"My Uncle 'Keri' and the Immigration Debate"
Op-Ed, Lowell Sun
July 20, 2007
Author: Gregory Aftandilian, Former Research Fellow, Dubai Initiative/International Security Program 2006-2007
I recently traveled to Worcester with my uncle to visit the grave of a family relative, Sarkis Manuelian, who died in 1985 at the age of 90.
Technically, he was not even my great uncle, but the cousin of my grandfather. He spoke with a heavy accent even though he came to this country at the age of 15, smoked bad-smelling cigars, and usually wore the same type of clothes — white or blue shirts, dark pants, and a straw hat. He was not famous or rich, but owned a corner spa (variety store) in Arlington in his later years after working in factories in Worcester and Chelsea in his early years. He had a heart of gold, however and was much loved by three generations of relatives. He was also an illegal immigrant, having sneaked across the Canadian–New Hampshire border when he was a teenager.
When I was a teenager I sat down with him one day to hear about his early life. He grew up in the village of Kesserig in the Kharpet province of the Armenian plateau in Anatolia, near the present-day city of Elazig in eastern Turkey. In 1910, at the age of 15, he decided to leave for America, either because he was looking for economic opportunity or because he sensed that bad winds were blowing. Five years later in 1915, the Ottoman government embarked on a methodical plan of genocide that killed more than a million Armenians and drove the rest into exile. All of Sarkis' immediate family — father, mother, brother and sister — were killed. Had Sarkis stayed in Kesserig, he would have almost certainly been one of the victims, as young men of his age were usually the first to be slaughtered.
Sarkis was very fortunate to have been in America at the time, but he suffered from the trauma of being here while his family was being killed over there. When he spoke to me many years later of his lost family members, his voice would begin to crack and he would pause for a long time, not knowing what to say. It was a pain that he carried with him for the rest of his life. Fortunately, some of his cousins (like my grandfather) survived and joined him in America, and they adopted him as a brother. The children of his cousins would respectfully call him Sarkis Keri, the latter word meaning uncle or more specifically, mother's brother, for he was related through my mother's side of the family.
As my brothers and I were growing up — not being fluent in the Armenian language — we would call him Uncle Keri, believing that the word "Keri" was his first name. My father, who did speak Armenian fluently, would chuckle at our poor use of the ancestral language, and Sarkis himself would get a good laugh as well. But he never corrected us, as he enjoyed the visits to the home of his cousin's grandchildren, and didn't want to appear as a disciplinarian.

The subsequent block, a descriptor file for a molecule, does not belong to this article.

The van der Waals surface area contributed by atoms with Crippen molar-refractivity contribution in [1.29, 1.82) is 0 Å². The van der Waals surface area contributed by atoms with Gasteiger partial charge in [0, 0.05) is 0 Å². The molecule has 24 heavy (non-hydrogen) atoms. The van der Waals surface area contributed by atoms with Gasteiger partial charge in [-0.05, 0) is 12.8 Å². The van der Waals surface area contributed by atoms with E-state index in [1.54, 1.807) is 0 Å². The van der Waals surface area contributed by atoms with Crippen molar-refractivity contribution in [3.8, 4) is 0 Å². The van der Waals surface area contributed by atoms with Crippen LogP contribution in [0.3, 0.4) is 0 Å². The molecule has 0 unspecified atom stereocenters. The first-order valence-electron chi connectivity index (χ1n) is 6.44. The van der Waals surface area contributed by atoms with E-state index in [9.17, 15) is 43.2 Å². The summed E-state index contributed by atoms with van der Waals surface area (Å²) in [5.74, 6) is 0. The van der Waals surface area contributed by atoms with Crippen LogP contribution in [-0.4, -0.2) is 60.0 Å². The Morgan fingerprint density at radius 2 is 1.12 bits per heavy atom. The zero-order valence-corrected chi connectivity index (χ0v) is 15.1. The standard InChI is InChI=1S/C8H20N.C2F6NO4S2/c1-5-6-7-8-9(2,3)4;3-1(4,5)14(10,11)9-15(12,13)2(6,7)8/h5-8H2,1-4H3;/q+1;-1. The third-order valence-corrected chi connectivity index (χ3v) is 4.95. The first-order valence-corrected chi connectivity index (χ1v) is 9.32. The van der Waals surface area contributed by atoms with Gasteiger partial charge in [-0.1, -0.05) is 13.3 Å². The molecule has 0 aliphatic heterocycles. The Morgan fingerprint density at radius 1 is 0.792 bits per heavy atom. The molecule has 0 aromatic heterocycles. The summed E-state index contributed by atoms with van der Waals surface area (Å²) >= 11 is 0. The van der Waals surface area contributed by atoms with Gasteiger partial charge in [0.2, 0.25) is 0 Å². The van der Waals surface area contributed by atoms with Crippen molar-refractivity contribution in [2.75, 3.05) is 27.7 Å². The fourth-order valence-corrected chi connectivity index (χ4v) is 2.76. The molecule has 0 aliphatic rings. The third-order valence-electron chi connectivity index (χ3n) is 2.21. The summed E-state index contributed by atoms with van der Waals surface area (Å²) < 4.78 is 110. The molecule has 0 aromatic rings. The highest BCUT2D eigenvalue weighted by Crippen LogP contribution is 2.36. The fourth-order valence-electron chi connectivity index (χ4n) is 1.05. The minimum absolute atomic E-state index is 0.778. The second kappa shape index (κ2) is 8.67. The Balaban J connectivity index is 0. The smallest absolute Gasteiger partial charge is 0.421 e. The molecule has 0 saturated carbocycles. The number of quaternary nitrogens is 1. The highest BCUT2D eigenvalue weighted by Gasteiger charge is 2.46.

Sarkis, who never married, was a fixture at family picnics and get-togethers. He was always generous and would slip us young kids money or candy. He even gave his old car to my brother. Later, I heard a story that in the 1940s he gave an Armenian-American student $300 (a lot of money in those days) so that he could complete his college education.
Why Sarkis slipped over the border from Canada in 1910 and not go through Ellis Island (as nearly all of my other relatives did) I never understood. Perhaps he caught a ship to Canada and didn't want, for economic reasons, to pay for another one to New York. Perhaps he heard about stringent health examinations at Ellis Island and didn't want to take a chance there. I don't know. But when he came to America — first to Worcester like so many immigrants — he worked long, hard hours in factories. In the 1930s, he took advantage of Franklin Roosevelt's "amnesty" for illegal immigrants and became an American citizen. He was very proud to be an American and cherished his citizenship after having been in "illegal" status for a couple of decades. Aside from his border-crossing episode, he was a law-abiding citizen except for a few games of pinochle with his cronies.
All of which brings me to the present immigration debate. Most of today's illegal immigrants did not face genocide in their homelands, but came here for economic opportunities. But like Sarkis, they are working long, hard hours, and contributing to the economic vitality of our country. Is it not better to legalize their status and have them become citizens down the road than to keep them in illegal status? The right-wing hysteria over "amnesty" for such people seems to me to be a bit un-American. After all, it was done in the past, and our country was better for it. And I think that many Americans, if they dig a little deep, have one or two Uncle Keri's in their family.
Gregory Aftandilian is a research fellow at the Belfer Center for Science and International Affairs at Harvard's Kennedy School of Government and a former Middle East analyst at the State Department. Statements and views expressed in this column are solely those of the author and do not imply endorsement by Harvard University, the Kennedy School of Government or the Belfer Center for Science and International Affairs.
For more information about this publication please contact the Belfer Center Communications Office at 617-495-9858.
For Academic Citation: